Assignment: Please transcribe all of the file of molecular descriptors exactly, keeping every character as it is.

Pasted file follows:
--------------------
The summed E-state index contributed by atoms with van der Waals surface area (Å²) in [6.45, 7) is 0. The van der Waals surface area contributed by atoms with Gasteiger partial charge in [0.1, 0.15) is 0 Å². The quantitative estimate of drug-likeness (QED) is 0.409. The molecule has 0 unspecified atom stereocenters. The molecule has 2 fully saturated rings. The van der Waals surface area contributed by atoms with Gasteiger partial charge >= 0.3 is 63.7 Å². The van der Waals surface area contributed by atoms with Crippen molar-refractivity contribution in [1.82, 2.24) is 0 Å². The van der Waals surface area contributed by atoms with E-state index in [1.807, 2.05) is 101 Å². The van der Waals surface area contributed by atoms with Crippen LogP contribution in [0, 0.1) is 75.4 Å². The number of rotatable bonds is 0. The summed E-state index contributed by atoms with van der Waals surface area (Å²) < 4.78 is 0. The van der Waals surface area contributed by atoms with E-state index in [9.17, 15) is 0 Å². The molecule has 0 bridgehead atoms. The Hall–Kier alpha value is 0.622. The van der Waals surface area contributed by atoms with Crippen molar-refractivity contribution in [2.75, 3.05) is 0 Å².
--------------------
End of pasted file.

The summed E-state index contributed by atoms with van der Waals surface area (Å²) in [6.45, 7) is 0. The van der Waals surface area contributed by atoms with Gasteiger partial charge in [0.1, 0.15) is 0 Å². The quantitative estimate of drug-likeness (QED) is 0.409. The molecule has 0 unspecified atom stereocenters. The molecule has 2 fully saturated rings. The van der Waals surface area contributed by atoms with Gasteiger partial charge >= 0.3 is 63.7 Å². The van der Waals surface area contributed by atoms with Crippen molar-refractivity contribution in [1.82, 2.24) is 0 Å². The van der Waals surface area contributed by atoms with E-state index in [1.807, 2.05) is 101 Å². The van der Waals surface area contributed by atoms with Crippen LogP contribution in [0, 0.1) is 75.4 Å². The number of rotatable bonds is 0. The summed E-state index contributed by atoms with van der Waals surface area (Å²) < 4.78 is 0. The van der Waals surface area contributed by atoms with E-state index in [9.17, 15) is 0 Å². The molecule has 0 bridgehead atoms. The Hall–Kier alpha value is 0.622. The van der Waals surface area contributed by atoms with Crippen molar-refractivity contribution in [2.75, 3.05) is 0 Å².